While working in the AGS, Patti met her second husband, Ken Bates, with whom she had three children, but not before she had adopted her brother's three children, in accordance with her sister-in-law's dying wish, after a long, protracted legal battle that saw her appearing in the Malaysian High Court while she took on Australian Immigration authorities. In 1992, she joined the newly established office of the WA Director of Public Prosecutions as a Crown Prosecutor, where she gained broad experience across a whole range of criminal offences in the Supreme, District and Children's courts. Whilst working for the AGS, she was also involved in some important non-criminal matters, including handling asbestosis claims against the government, and handling claims for Australian Government statutory authorities, such as Australia Post.
In November 2004, Patti was appointed the inaugural General Counsel to the Corruption and Crime Commission. She held this appointment until December 2005 when she returned to the Office of the Director of Public Prosecutions. In 2006 she decided to set up her own private practice, where she continues to work. A significant feature of her practice is to offer mentoring and internship opportunities to young lawyers and undergraduate students in their penultimate and final years, hoping that the experience will help them build the networks and opportunities that she missed out on as a young lawyer.
In addition to her professional practice and family responsibilities, Patti has been active in a large number of community causes and organisations. She sat on a number of Law Society committees and was, for a number of years, on the Committee of Women Lawyers Western Australia. On their behalf, she organised the collection of pre-loved clothes from women lawyers and staff for donation to the Banksia Pre-release Centre to assist women prisoners prepare themselves for job interviews, attendance in court and release from prison, by having appropriate clothes for such occasions. She has served as a Vice-President of the W.A. Chinese Chamber of Commerce, a member of the Chung Wah Association, a board member of Constable Care, a board member of Celebrate W.A., a board member of W.A. Ballet, and a trustee of the Simon Lee Foundation. In March 2006 Patti became Patron of the Dyslexia-Speld Foundation and in September 2006 a fund-raising Ambassador for the Leukaemia Foundation.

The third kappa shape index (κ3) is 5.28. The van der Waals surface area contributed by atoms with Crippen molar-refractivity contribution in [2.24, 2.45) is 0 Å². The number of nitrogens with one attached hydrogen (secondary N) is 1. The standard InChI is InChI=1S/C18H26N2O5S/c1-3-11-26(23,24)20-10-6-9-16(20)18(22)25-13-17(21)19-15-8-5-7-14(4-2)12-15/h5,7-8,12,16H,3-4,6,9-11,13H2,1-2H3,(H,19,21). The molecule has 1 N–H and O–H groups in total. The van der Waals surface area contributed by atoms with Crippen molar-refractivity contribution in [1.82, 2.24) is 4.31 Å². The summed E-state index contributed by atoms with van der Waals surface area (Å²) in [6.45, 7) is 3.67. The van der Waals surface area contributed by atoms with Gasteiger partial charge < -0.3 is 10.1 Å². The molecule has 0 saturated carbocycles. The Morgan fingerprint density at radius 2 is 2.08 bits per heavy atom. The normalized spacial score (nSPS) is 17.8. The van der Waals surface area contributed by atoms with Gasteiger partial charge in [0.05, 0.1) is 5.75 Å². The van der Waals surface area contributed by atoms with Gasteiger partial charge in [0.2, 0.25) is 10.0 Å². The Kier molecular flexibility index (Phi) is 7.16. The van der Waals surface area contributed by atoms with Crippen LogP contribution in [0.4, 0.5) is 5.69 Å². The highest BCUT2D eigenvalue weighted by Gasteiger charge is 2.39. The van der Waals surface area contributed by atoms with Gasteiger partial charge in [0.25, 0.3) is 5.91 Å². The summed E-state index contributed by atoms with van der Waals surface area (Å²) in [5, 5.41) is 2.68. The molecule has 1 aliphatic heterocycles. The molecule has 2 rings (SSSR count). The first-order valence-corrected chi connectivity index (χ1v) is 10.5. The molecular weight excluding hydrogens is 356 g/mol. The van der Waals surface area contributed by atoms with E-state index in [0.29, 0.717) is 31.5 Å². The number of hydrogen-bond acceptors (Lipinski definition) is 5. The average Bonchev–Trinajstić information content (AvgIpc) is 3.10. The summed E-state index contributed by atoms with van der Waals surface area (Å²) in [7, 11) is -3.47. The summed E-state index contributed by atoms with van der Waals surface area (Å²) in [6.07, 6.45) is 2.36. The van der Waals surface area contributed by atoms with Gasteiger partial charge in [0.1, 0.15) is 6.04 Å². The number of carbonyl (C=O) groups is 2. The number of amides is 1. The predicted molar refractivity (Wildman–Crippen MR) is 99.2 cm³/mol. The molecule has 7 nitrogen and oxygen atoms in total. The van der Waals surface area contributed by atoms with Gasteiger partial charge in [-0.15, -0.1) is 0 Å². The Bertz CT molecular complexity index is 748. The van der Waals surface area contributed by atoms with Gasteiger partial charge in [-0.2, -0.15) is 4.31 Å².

Sources used to compile this entry: 'Newsmaker: Patti Chong', Uniview, vol. 24, no. 2, The University of Western Australia, 2005, pp. 24-25, http://msc.uwa.edu.au/?f=82744; 'About Patti Chong', in Patti Chong Lawyer, http://www.pattichonglawyer.com/who-is/; 'Search: Patti Chong', Australasian Legal Information Institute, AustLII, University of Technology Sydney Faculty of Law and the University of New South Wales Faculty of Law, http://www.austlii.edu.au/cgi-bin/sinosrch.cgi?query=%22Patti+Chong%22&results=50&submit=Search&mask_world=&mask_path=&callback=on&method=auto&meta=%2Fau; Patti Chong interviewed by Nikki Henningham in the Trailblazing Women and the Law oral history project, 2013, 6299326; National Library of Australia, Oral History and Folklore Collection; Perth Profile Patti Chong - ABC WA - Australian Broadcasting Corporation (ABC) [Interview], Date: 15 August 2008; Gia Le, 'Patti Chong - The Real Truth': http://giale.com.au/patti-chong-the-real-truth/ [accessed 2016-09-14].
Prepared by Nikki Henningham
Created: 23 July 2014, Last modified: 21 September 2016